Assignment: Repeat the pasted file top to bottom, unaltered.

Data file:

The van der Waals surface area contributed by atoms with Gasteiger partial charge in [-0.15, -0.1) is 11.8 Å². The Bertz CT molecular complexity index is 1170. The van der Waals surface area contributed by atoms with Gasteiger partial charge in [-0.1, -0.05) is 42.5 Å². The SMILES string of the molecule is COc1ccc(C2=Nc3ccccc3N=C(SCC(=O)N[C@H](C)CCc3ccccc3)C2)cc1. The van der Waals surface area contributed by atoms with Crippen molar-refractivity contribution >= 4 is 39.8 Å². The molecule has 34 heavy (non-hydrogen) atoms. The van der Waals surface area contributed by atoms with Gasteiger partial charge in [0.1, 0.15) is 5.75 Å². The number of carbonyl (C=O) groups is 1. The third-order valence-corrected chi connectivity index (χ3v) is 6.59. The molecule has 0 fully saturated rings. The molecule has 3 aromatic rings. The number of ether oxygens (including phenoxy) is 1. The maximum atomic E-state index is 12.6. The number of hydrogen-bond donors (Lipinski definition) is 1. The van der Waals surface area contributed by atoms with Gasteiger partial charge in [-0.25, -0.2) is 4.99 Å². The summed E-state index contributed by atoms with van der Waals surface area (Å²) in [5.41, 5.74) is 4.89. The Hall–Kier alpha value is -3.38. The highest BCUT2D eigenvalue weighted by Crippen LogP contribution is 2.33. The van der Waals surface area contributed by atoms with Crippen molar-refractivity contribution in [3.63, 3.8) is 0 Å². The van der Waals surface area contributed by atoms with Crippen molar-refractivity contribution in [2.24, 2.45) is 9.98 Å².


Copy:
The van der Waals surface area contributed by atoms with Gasteiger partial charge in [-0.15, -0.1) is 11.8 Å². The Bertz CT molecular complexity index is 1170. The van der Waals surface area contributed by atoms with Gasteiger partial charge in [-0.1, -0.05) is 42.5 Å². The SMILES string of the molecule is COc1ccc(C2=Nc3ccccc3N=C(SCC(=O)N[C@H](C)CCc3ccccc3)C2)cc1. The van der Waals surface area contributed by atoms with Crippen molar-refractivity contribution >= 4 is 39.8 Å². The molecule has 34 heavy (non-hydrogen) atoms. The van der Waals surface area contributed by atoms with Gasteiger partial charge in [0.1, 0.15) is 5.75 Å². The number of carbonyl (C=O) groups is 1. The third-order valence-corrected chi connectivity index (χ3v) is 6.59. The molecule has 0 fully saturated rings. The molecule has 3 aromatic rings. The number of ether oxygens (including phenoxy) is 1. The maximum atomic E-state index is 12.6. The number of hydrogen-bond donors (Lipinski definition) is 1. The van der Waals surface area contributed by atoms with Gasteiger partial charge in [-0.25, -0.2) is 4.99 Å². The summed E-state index contributed by atoms with van der Waals surface area (Å²) in [5.41, 5.74) is 4.89. The Hall–Kier alpha value is -3.38. The highest BCUT2D eigenvalue weighted by Crippen LogP contribution is 2.33. The van der Waals surface area contributed by atoms with Crippen molar-refractivity contribution in [3.63, 3.8) is 0 Å². The van der Waals surface area contributed by atoms with Crippen molar-refractivity contribution in [2.24, 2.45) is 9.98 Å².